Smart textiles and smart materials

Wearable computers for a better life

ICT is becoming an increasingly present albeit “invisible” part of our physical environment. Daily objects are “thinking with us”, “reacting” and “responding” to our wishes and needs thanks to integrated, miniaturised processors and sensors.

An ambient intelligence (AmI) is a room (house, office, hospital, home for the elderly…) crammed with sensors, actuators and computers that are interconnected and connected to the internet. The separate parts are controlled and activated by an ‘intelligent agent’ software that is familiar with the preferences of the occupants and able to adapt the environment according to their wishes. The occupants may communicate with this ambient intelligence by means of speech, movements or other actions.

One of the most useful applications is the creation of an guided surrounding for seniors and disabled people allowing them to manipulate several devices in the house, reminding them of taking their medicines, or that can automatically call for help in the event of an accident / fall or if certain vital functions are not functioning properly (e.g. pulse and respiration monitoring).

For these latter two examples, textile products with imbedded sensors or stimuli-responsive materials prove very interesting.

Centexbel conducts several research projects in this field.

MONSOTEX and OFSETH are studying viz. the development of smart textiles for sleep and health monitoring. SWEET is focused on the research and development of flexible, stretchable and washable smart textiles with an increased comfort.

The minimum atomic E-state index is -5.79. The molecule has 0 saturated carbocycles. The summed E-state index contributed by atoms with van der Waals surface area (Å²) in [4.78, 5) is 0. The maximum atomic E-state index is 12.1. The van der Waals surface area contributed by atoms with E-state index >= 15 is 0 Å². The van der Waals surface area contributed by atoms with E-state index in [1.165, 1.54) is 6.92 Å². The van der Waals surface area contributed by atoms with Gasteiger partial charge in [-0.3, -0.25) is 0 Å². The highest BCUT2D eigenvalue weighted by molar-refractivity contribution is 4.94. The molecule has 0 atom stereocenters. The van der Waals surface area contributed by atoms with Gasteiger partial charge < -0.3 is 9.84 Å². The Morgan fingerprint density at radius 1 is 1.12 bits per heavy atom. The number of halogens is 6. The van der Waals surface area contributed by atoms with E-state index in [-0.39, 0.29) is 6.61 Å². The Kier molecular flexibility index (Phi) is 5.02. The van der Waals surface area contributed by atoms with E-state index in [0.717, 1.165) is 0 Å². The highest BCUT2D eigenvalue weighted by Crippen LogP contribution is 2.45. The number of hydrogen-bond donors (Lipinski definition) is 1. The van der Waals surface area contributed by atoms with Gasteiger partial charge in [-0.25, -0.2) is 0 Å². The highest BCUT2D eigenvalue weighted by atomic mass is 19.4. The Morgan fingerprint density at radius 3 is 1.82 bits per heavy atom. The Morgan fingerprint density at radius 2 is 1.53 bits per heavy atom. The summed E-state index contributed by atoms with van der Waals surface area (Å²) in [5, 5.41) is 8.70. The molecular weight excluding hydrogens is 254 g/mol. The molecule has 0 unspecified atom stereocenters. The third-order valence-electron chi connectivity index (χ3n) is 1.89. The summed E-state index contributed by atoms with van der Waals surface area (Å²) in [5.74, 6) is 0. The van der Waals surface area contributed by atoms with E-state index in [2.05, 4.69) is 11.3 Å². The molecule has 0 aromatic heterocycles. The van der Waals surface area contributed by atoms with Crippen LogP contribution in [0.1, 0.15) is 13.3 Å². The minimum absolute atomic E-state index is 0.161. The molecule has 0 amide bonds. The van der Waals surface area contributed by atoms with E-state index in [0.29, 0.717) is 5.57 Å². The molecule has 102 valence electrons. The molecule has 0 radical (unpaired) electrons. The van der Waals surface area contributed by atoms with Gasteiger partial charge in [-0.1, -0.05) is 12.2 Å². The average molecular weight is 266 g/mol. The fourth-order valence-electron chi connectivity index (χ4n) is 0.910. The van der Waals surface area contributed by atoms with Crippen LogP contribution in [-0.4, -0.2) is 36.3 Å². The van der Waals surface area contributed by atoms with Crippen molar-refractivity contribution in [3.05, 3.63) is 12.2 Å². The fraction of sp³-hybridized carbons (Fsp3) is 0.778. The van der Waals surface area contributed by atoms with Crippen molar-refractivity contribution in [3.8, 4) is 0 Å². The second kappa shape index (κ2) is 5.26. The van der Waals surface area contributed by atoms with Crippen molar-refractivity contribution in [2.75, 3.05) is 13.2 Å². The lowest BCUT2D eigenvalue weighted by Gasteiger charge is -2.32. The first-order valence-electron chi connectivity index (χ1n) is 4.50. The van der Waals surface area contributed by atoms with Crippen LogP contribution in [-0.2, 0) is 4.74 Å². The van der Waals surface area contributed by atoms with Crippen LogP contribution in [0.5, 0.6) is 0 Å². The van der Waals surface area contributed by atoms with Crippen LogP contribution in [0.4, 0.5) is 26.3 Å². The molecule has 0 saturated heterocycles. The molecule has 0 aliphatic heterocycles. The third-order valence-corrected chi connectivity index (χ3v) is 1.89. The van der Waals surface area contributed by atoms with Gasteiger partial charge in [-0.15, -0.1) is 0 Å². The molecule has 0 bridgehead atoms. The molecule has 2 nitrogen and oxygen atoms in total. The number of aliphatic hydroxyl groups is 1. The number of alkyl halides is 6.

Smart textiles can also be applied to monitor the structural safety of buildings and other constructions, as is being studied in the POLYTECT project.

Smart textiles can also be made by incorporating smart materials. These materials interact – according to their nature – with stimuli in their environment. In this respect, so-called “Thermochrome” materials change colour under the influence of changing temperatures (interesting to develop baby cloths that give an exact and continuous indication of the baby’s body temperature.

Other examples can be found in protective clothing for motorcyclists or bullet-proof vests incorporating dilatant materials that harden when hit and become supple again when the impact subsides. The advantage is that they are very light and supple and comfortable to wear. Also phase change materials offer possibilities to develop heat regulating decoration materials, an application that is investigated in the RETERMAT project.

Smart textiles arouse great interest among the textile companies that are developing products in collaboration with Centexbel.

Centexbel is also engaged in the newly created standardisation work group on ‘smart textiles’.